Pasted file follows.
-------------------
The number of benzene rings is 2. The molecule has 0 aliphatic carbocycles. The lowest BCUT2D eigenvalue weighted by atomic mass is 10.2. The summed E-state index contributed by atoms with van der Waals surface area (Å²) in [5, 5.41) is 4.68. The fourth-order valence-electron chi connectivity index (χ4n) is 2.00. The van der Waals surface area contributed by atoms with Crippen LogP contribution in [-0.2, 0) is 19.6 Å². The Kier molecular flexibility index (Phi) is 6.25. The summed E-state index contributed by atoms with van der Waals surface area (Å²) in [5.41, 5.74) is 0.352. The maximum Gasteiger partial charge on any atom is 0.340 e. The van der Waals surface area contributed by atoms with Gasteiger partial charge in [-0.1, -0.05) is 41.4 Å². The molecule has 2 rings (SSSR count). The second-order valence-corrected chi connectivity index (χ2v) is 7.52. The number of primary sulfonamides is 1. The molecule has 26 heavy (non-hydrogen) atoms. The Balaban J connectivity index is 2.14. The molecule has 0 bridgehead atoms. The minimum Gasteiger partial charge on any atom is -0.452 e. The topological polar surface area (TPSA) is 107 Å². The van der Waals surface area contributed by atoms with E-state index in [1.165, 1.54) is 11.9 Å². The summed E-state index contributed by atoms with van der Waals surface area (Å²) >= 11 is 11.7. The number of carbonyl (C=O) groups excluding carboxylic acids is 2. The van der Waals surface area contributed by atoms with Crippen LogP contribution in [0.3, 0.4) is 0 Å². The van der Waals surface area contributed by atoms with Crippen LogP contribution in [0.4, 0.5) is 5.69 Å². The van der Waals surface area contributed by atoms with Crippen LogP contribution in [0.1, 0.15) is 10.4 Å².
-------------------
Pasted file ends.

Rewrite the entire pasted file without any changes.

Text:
The number of benzene rings is 2. The molecule has 0 aliphatic carbocycles. The lowest BCUT2D eigenvalue weighted by atomic mass is 10.2. The summed E-state index contributed by atoms with van der Waals surface area (Å²) in [5, 5.41) is 4.68. The fourth-order valence-electron chi connectivity index (χ4n) is 2.00. The van der Waals surface area contributed by atoms with Crippen LogP contribution in [-0.2, 0) is 19.6 Å². The Kier molecular flexibility index (Phi) is 6.25. The summed E-state index contributed by atoms with van der Waals surface area (Å²) in [5.41, 5.74) is 0.352. The maximum Gasteiger partial charge on any atom is 0.340 e. The van der Waals surface area contributed by atoms with Gasteiger partial charge in [-0.1, -0.05) is 41.4 Å². The molecule has 2 rings (SSSR count). The second-order valence-corrected chi connectivity index (χ2v) is 7.52. The number of primary sulfonamides is 1. The molecule has 26 heavy (non-hydrogen) atoms. The Balaban J connectivity index is 2.14. The molecule has 0 bridgehead atoms. The minimum Gasteiger partial charge on any atom is -0.452 e. The topological polar surface area (TPSA) is 107 Å². The van der Waals surface area contributed by atoms with E-state index in [1.165, 1.54) is 11.9 Å². The summed E-state index contributed by atoms with van der Waals surface area (Å²) >= 11 is 11.7. The number of carbonyl (C=O) groups excluding carboxylic acids is 2. The van der Waals surface area contributed by atoms with Crippen LogP contribution in [0.3, 0.4) is 0 Å². The van der Waals surface area contributed by atoms with Crippen LogP contribution in [0.4, 0.5) is 5.69 Å². The van der Waals surface area contributed by atoms with Crippen LogP contribution in [0.1, 0.15) is 10.4 Å².